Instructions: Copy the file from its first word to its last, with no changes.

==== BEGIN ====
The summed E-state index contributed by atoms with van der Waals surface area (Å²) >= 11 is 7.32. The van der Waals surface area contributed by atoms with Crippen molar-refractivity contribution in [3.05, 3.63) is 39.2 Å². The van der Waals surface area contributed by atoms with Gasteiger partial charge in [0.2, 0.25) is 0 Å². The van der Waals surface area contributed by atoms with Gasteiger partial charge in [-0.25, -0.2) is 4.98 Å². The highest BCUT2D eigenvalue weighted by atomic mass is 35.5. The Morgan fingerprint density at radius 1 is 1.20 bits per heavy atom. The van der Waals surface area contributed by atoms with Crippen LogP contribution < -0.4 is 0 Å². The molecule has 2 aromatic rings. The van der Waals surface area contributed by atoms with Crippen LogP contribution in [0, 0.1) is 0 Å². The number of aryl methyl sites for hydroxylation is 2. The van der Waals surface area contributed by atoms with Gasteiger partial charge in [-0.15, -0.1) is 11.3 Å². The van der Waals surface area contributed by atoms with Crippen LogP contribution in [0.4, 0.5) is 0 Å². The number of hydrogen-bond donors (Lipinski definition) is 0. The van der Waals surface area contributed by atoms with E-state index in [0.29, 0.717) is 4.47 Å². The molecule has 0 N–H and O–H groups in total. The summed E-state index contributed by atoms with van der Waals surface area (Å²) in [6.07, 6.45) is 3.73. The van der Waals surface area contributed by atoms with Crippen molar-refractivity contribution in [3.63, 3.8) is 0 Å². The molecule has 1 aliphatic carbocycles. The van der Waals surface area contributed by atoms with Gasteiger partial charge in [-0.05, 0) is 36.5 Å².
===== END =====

The summed E-state index contributed by atoms with van der Waals surface area (Å²) >= 11 is 7.32. The van der Waals surface area contributed by atoms with Crippen molar-refractivity contribution in [3.05, 3.63) is 39.2 Å². The van der Waals surface area contributed by atoms with Gasteiger partial charge in [0.2, 0.25) is 0 Å². The van der Waals surface area contributed by atoms with Gasteiger partial charge in [-0.25, -0.2) is 4.98 Å². The highest BCUT2D eigenvalue weighted by atomic mass is 35.5. The Morgan fingerprint density at radius 1 is 1.20 bits per heavy atom. The van der Waals surface area contributed by atoms with Crippen LogP contribution < -0.4 is 0 Å². The molecule has 2 aromatic rings. The van der Waals surface area contributed by atoms with Crippen LogP contribution in [0, 0.1) is 0 Å². The number of aryl methyl sites for hydroxylation is 2. The van der Waals surface area contributed by atoms with Gasteiger partial charge in [-0.15, -0.1) is 11.3 Å². The van der Waals surface area contributed by atoms with Crippen LogP contribution in [0.4, 0.5) is 0 Å². The number of hydrogen-bond donors (Lipinski definition) is 0. The van der Waals surface area contributed by atoms with E-state index in [0.29, 0.717) is 4.47 Å². The molecule has 0 N–H and O–H groups in total. The summed E-state index contributed by atoms with van der Waals surface area (Å²) in [6.07, 6.45) is 3.73. The van der Waals surface area contributed by atoms with Crippen molar-refractivity contribution in [3.63, 3.8) is 0 Å². The molecule has 1 aliphatic carbocycles. The van der Waals surface area contributed by atoms with Gasteiger partial charge in [-0.05, 0) is 36.5 Å².